Stanley Kubrick has become the object of much recent academic attention, building on the unprecedented insights that we now can gain from access to his archive at the University of the Arts London. Given that this year marks the 50th anniversary of his magisterial 2001: A Space Odyssey , a flurry of books has been published. These include Piers Bizony’s 2001: A Space Odyssey, James Fenwick’s Understanding Kubrick’s 2001: A Space Odyssey: Representation and Interpretation, Christopher Frayling’s The 2001 File: Harry Lange and the Design of the Landmark Science Fiction Film and Joe Frinzi’s Kubrick’s Monolith: The Art and Mystery of 2001: A Space Odyssey.
To all these we can add Michael Benson’s impressively researched and detailed account of the making of the film, based on the director’s own archives, those of his co-screenwriter Arthur C. Clarke and more besides. Benson has spoken to myriad participants, including Clarke, Kubrick’s widow Christiane, special effects supervisor Doug Trumbull and lead ape Dan Richter, and acquired interview notes from others. With almost 450 pages of main text, it represents a monolith in its own right. But, despite the voluminous research, it is a readable book aimed well beyond the academic market. As befits a science journalist, Benson does a masterful job of explaining the technical detail with which Kubrick brought space to life.
Benson’s book clears up the debate regarding whether HAL’s name was intended as a play on IBM. It was MIT artificial intelligence expert Marvin Minsky who suggested the words behind the acronym – heuristic and algorithmic (a seeming contradiction in terms) – and possibly the acronym itself. (But who besides Kubrick would design an advanced supercomputer and then agree to give it such a dull name as “Hal”?) What was Minsky’s reward? To have one of the hibernating astronauts whom HAL murders named after him! And the giant centrifuge that we see in the film did almost kill Minsky.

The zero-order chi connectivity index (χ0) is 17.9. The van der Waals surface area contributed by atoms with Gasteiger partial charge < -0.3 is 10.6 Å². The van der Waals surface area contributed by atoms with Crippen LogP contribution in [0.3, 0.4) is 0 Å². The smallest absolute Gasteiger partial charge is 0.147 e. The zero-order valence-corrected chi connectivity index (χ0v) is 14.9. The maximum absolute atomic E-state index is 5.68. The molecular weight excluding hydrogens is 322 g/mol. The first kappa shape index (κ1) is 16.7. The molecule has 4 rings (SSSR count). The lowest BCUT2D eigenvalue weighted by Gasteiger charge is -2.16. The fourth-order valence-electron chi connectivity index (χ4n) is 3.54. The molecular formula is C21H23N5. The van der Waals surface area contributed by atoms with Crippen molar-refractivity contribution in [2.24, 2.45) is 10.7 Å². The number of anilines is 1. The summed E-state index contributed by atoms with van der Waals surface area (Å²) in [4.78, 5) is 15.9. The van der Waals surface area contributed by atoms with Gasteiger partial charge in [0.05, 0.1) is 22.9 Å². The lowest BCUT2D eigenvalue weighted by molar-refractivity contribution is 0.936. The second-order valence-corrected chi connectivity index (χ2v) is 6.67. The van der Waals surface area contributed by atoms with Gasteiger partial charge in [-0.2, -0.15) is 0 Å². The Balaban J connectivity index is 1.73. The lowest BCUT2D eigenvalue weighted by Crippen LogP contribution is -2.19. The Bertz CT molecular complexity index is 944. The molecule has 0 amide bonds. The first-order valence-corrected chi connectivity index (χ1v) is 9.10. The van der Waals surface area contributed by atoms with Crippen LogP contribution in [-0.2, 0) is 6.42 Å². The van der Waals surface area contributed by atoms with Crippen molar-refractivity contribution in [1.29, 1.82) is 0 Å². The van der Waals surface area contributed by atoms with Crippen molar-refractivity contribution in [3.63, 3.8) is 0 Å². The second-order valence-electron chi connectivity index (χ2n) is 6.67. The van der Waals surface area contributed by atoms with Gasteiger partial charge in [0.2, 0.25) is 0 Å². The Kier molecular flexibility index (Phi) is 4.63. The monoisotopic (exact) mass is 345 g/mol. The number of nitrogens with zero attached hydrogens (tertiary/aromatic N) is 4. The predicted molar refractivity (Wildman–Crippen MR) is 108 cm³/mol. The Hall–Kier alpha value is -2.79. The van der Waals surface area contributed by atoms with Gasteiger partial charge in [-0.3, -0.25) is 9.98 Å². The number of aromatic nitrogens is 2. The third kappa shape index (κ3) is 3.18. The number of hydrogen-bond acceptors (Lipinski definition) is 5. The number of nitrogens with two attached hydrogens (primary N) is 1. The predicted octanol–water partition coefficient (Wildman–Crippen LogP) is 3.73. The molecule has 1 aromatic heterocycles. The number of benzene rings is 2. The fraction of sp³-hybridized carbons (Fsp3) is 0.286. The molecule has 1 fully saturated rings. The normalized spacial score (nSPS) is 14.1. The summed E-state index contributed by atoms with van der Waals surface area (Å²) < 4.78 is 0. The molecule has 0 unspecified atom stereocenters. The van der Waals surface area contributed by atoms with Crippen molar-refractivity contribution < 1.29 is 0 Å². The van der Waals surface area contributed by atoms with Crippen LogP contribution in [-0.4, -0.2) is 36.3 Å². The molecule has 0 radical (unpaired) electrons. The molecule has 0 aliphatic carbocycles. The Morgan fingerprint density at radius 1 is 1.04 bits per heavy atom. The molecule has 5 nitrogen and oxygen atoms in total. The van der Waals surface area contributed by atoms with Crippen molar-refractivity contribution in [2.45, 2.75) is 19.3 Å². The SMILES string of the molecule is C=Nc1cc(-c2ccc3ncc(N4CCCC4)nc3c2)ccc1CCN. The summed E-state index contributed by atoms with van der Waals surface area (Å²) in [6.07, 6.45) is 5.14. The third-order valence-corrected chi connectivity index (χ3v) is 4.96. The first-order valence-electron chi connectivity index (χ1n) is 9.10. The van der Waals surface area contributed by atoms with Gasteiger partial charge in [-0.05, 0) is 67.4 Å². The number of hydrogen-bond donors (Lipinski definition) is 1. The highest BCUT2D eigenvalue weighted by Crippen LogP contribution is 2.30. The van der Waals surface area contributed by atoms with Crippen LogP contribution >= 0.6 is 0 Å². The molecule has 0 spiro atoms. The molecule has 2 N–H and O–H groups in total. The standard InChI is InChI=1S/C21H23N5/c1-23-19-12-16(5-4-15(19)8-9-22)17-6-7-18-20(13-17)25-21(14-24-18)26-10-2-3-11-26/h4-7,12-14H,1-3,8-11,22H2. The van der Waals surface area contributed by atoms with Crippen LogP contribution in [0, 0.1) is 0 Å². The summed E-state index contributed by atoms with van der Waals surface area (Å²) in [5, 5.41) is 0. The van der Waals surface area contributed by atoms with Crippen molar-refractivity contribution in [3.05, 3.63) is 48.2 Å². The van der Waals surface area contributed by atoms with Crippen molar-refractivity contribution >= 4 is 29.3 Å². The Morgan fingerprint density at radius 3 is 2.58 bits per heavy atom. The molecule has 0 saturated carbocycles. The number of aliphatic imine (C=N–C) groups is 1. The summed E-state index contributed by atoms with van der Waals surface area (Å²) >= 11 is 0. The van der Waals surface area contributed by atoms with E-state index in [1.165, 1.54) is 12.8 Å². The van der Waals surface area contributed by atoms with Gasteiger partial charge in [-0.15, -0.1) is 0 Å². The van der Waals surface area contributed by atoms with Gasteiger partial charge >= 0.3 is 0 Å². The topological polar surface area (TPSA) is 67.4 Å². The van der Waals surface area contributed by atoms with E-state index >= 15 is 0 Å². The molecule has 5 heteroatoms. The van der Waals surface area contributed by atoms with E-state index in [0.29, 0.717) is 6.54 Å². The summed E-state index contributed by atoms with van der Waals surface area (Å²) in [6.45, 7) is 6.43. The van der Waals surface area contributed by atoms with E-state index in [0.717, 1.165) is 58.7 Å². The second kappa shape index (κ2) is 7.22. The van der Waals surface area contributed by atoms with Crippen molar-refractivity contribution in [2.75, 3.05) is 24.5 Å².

Other juicy titbits emerge. On set, HAL was often voiced by Kubrick, sometimes by a cockney. Kubrick, who had been a heavy smoker since the age of 12, was under pressure from his wife to quit. He took to bumming cigarettes off the crew to such an extent that they carried empty packets in their pockets to prove that they had run out. He soon caught on. Richter was taking legally prescribed heroin. William Sylvester (Dr Heywood Floyd) was also on drugs and fluffed his lines one too many times for Kubrick’s liking. Psychological manipulation was required to bring him around. Gary Lockwood (Dr Frank Poole) suggested the lip-reading sequence. The chess scene was not scripted and appears to have been pure improvisation. Keir Dullea (Dr Frank Bowman) came up with the idea to knock over the wine glass.
If there is a disappointing element to the book, it is that Benson does not provide a fresh reading of the film. Admittedly, this is beyond the scope of his account, but it would have been nice for him to have stuck his head above the parapet on the interpretative front in light of his impressive knowledge. Overall, though, this will probably be the definitive account of the making of 2001 for some time to come.
Nathan Abrams is professor of film studies at Bangor University. He is the author of Stanley Kubrick: New York Jewish Intellectual (2018).
Space Odyssey: Stanley Kubrick, Arthur C. Clarke, and the Making of a Masterpiece
By Michael Benson
Simon and Schuster, 512pp, £21.50
Published 19 April 2018